We tried to visit Glasgow Cathedral again today. The last time we were turned away as the Cathedral was ‘about to close’. Today we were turned away again as there was a service ‘about to start’ (the service was due to start in an hour.) It is not really fair to generalise from this limited experience, but we certainly did not feel welcome.
Perhaps we look like heretics?
Above the Cathedral, on the top of the hill that is Glasgow Necropolis, stands the John Knox monument- a reproachful finger wagging against the sky.
The Cathedral only just survived John Knox’s reformation. Stripped of all it’s ancient finery- its statues and pictures, along with all objects associated with ‘Popery’, but still the mob tried to burn it down- held back only by the Guilds men.
So was unleashed a time of repression in the name of freedom and violence in the name of peace. Driven by fervency and ‘truth’- religion used as a political meat tenderiser.
Did anything good come out of reformation? Was it necessary? Was it inspired of God- commanded by his angels and energised by his Spirit? My current answers to these questions are- Yes. Not sure. Don’t think so.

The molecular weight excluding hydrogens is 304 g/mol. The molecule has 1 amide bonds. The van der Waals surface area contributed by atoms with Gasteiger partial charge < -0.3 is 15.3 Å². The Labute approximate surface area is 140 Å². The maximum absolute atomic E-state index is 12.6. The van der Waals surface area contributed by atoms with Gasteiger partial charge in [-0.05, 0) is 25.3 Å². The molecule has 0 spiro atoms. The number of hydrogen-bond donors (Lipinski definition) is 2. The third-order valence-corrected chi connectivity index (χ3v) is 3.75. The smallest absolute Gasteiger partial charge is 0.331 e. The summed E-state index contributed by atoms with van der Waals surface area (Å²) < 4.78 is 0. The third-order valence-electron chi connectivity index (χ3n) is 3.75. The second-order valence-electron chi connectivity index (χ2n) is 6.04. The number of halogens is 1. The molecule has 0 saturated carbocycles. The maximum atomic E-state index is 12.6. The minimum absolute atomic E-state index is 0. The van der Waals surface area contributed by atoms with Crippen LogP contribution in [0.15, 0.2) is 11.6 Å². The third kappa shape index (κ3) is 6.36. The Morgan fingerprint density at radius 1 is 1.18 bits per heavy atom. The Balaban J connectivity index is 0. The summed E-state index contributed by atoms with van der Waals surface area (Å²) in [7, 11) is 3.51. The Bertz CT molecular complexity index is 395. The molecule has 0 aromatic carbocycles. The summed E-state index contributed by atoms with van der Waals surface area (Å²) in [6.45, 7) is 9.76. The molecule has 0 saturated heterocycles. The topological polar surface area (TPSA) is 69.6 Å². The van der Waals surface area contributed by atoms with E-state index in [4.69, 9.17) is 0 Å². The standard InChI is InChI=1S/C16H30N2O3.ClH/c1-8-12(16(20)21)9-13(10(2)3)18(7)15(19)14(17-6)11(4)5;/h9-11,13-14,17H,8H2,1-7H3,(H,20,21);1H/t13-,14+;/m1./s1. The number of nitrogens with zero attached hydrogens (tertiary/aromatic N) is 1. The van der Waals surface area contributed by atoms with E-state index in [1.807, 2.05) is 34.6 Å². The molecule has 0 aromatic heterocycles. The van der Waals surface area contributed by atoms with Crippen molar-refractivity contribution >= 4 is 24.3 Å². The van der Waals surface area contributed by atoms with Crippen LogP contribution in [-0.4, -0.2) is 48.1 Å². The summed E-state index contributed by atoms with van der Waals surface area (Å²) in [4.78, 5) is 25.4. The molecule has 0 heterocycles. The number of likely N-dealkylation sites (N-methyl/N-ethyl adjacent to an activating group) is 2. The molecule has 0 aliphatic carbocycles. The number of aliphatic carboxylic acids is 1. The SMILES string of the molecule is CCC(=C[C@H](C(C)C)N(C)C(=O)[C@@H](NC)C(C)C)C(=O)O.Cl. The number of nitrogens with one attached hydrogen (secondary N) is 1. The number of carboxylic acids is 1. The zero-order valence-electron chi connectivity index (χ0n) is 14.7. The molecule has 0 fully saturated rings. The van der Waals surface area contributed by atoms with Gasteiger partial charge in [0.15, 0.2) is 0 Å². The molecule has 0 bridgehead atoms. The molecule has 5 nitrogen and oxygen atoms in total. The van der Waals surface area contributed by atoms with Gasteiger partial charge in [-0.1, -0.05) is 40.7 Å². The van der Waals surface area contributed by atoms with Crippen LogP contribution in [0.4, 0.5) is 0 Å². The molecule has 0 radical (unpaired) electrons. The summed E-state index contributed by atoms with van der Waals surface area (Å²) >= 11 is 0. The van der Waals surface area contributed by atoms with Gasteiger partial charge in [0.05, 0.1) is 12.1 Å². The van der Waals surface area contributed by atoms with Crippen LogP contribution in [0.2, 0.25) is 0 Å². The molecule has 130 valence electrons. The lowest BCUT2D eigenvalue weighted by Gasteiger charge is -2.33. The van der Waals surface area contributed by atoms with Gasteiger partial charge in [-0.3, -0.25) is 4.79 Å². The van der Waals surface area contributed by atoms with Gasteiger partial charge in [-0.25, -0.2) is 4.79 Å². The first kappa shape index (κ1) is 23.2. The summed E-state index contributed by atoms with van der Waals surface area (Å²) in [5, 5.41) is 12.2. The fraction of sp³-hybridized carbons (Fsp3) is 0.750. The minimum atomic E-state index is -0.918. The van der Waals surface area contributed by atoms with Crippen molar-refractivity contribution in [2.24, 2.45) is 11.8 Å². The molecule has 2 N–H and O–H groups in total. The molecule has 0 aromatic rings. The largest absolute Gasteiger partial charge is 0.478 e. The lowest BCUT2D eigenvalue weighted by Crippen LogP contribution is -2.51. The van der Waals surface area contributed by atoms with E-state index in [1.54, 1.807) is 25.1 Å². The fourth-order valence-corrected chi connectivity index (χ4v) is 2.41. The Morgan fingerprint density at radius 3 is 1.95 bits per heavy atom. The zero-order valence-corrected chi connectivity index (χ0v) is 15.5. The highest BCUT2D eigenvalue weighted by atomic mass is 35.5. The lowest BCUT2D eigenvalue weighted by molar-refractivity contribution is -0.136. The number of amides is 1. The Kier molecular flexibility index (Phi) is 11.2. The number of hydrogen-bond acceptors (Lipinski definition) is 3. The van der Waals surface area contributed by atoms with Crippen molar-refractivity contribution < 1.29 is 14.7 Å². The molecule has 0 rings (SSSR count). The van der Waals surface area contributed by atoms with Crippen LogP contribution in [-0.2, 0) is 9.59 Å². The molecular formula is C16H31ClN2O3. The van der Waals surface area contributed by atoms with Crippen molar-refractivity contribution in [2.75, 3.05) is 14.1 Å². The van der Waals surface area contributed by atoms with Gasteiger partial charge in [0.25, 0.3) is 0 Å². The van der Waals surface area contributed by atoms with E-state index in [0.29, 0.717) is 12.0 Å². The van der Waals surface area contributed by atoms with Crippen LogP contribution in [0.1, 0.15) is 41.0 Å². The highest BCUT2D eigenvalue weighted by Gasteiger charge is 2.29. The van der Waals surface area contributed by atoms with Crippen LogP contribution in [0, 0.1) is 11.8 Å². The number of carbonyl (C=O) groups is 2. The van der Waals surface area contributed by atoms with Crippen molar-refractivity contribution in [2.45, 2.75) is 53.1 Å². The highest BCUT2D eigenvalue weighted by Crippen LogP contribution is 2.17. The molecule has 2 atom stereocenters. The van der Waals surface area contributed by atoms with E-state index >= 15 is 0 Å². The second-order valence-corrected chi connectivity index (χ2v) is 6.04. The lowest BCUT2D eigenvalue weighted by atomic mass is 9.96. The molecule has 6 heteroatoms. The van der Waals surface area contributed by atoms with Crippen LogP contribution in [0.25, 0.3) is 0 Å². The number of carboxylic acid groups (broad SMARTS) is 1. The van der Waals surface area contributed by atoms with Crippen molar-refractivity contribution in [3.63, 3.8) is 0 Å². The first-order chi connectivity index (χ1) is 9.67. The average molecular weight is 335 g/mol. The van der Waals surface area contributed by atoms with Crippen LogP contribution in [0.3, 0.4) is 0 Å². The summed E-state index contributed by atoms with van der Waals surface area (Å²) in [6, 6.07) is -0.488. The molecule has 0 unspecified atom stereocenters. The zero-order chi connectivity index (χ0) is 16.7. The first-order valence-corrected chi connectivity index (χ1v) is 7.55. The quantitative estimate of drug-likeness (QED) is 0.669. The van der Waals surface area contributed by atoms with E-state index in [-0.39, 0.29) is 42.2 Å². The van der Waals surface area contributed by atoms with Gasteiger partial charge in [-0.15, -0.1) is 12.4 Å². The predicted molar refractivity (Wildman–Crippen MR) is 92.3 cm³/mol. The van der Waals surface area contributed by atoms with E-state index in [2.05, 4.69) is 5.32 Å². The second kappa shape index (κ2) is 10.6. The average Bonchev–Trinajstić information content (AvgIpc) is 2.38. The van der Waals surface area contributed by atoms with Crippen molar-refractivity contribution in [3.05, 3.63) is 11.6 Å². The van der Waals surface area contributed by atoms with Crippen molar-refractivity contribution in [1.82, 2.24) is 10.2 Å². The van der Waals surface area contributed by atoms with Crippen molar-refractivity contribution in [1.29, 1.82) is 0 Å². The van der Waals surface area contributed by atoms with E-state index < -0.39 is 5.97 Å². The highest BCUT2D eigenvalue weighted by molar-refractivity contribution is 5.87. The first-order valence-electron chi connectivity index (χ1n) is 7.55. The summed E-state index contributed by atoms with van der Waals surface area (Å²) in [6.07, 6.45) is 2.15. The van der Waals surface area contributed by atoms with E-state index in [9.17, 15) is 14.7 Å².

We used to talk of reformation being constant- it was not a one off event following which we had achieved Christian nirvana, but was rather a process of constant engagement with the refiners fire. This always seemed to be an aspirational thing for the most part however- that moralistic therapeutic Deism thing again.
My ambivalence about the Reformation is more in relation to my hope for a new kind of gentle reformation- a change again in emphasis, away from right belief and correct religious practise, towards the…. other. A kind of faith that inspires us to be agents of love, joy, peace, patience, kindness, goodness. And none of these things should be subordinate to pious correctness.
John will turn in his grave.
Or perhaps he will look at the course of his own reformation, and agree with me.